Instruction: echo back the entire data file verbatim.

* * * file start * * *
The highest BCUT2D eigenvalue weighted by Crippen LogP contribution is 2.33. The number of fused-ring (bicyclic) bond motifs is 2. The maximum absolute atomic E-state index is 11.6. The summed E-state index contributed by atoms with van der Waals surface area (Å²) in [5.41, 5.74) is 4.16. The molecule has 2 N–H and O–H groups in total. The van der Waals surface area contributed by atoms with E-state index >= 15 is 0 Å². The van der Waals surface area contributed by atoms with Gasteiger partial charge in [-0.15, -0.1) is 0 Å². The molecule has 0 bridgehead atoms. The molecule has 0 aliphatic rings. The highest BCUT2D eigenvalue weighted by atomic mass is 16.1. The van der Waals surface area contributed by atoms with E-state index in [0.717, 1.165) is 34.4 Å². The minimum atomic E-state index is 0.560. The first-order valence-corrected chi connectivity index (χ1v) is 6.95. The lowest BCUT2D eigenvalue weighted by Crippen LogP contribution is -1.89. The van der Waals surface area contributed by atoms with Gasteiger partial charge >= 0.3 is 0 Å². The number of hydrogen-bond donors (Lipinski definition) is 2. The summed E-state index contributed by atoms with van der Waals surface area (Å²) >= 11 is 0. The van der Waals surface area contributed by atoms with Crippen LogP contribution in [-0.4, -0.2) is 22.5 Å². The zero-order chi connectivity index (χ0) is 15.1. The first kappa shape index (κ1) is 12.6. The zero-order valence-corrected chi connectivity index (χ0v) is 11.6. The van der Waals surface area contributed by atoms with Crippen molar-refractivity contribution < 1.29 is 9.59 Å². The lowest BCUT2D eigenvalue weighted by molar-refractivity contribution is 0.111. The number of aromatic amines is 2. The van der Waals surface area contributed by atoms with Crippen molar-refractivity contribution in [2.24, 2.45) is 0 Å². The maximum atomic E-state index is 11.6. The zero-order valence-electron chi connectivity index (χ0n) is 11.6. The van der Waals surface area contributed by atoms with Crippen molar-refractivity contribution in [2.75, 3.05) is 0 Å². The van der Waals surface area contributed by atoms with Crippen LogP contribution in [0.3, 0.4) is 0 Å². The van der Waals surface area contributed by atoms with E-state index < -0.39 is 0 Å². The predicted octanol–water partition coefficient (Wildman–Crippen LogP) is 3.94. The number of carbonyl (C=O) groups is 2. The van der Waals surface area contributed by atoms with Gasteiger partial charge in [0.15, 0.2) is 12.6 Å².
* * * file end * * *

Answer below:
The highest BCUT2D eigenvalue weighted by Crippen LogP contribution is 2.33. The number of fused-ring (bicyclic) bond motifs is 2. The maximum absolute atomic E-state index is 11.6. The summed E-state index contributed by atoms with van der Waals surface area (Å²) in [5.41, 5.74) is 4.16. The molecule has 2 N–H and O–H groups in total. The van der Waals surface area contributed by atoms with E-state index >= 15 is 0 Å². The van der Waals surface area contributed by atoms with Gasteiger partial charge in [-0.15, -0.1) is 0 Å². The molecule has 0 bridgehead atoms. The molecule has 0 aliphatic rings. The highest BCUT2D eigenvalue weighted by atomic mass is 16.1. The van der Waals surface area contributed by atoms with E-state index in [0.717, 1.165) is 34.4 Å². The minimum atomic E-state index is 0.560. The first-order valence-corrected chi connectivity index (χ1v) is 6.95. The lowest BCUT2D eigenvalue weighted by Crippen LogP contribution is -1.89. The van der Waals surface area contributed by atoms with Gasteiger partial charge >= 0.3 is 0 Å². The number of hydrogen-bond donors (Lipinski definition) is 2. The summed E-state index contributed by atoms with van der Waals surface area (Å²) >= 11 is 0. The van der Waals surface area contributed by atoms with Crippen LogP contribution in [-0.4, -0.2) is 22.5 Å². The zero-order chi connectivity index (χ0) is 15.1. The first kappa shape index (κ1) is 12.6. The zero-order valence-corrected chi connectivity index (χ0v) is 11.6. The van der Waals surface area contributed by atoms with Crippen molar-refractivity contribution < 1.29 is 9.59 Å². The lowest BCUT2D eigenvalue weighted by molar-refractivity contribution is 0.111. The number of aromatic amines is 2. The van der Waals surface area contributed by atoms with Crippen molar-refractivity contribution in [2.24, 2.45) is 0 Å². The maximum atomic E-state index is 11.6. The zero-order valence-electron chi connectivity index (χ0n) is 11.6. The van der Waals surface area contributed by atoms with Crippen molar-refractivity contribution in [2.75, 3.05) is 0 Å². The van der Waals surface area contributed by atoms with Crippen LogP contribution in [0.3, 0.4) is 0 Å². The van der Waals surface area contributed by atoms with E-state index < -0.39 is 0 Å². The predicted octanol–water partition coefficient (Wildman–Crippen LogP) is 3.94. The number of carbonyl (C=O) groups is 2. The van der Waals surface area contributed by atoms with Gasteiger partial charge in [0.15, 0.2) is 12.6 Å².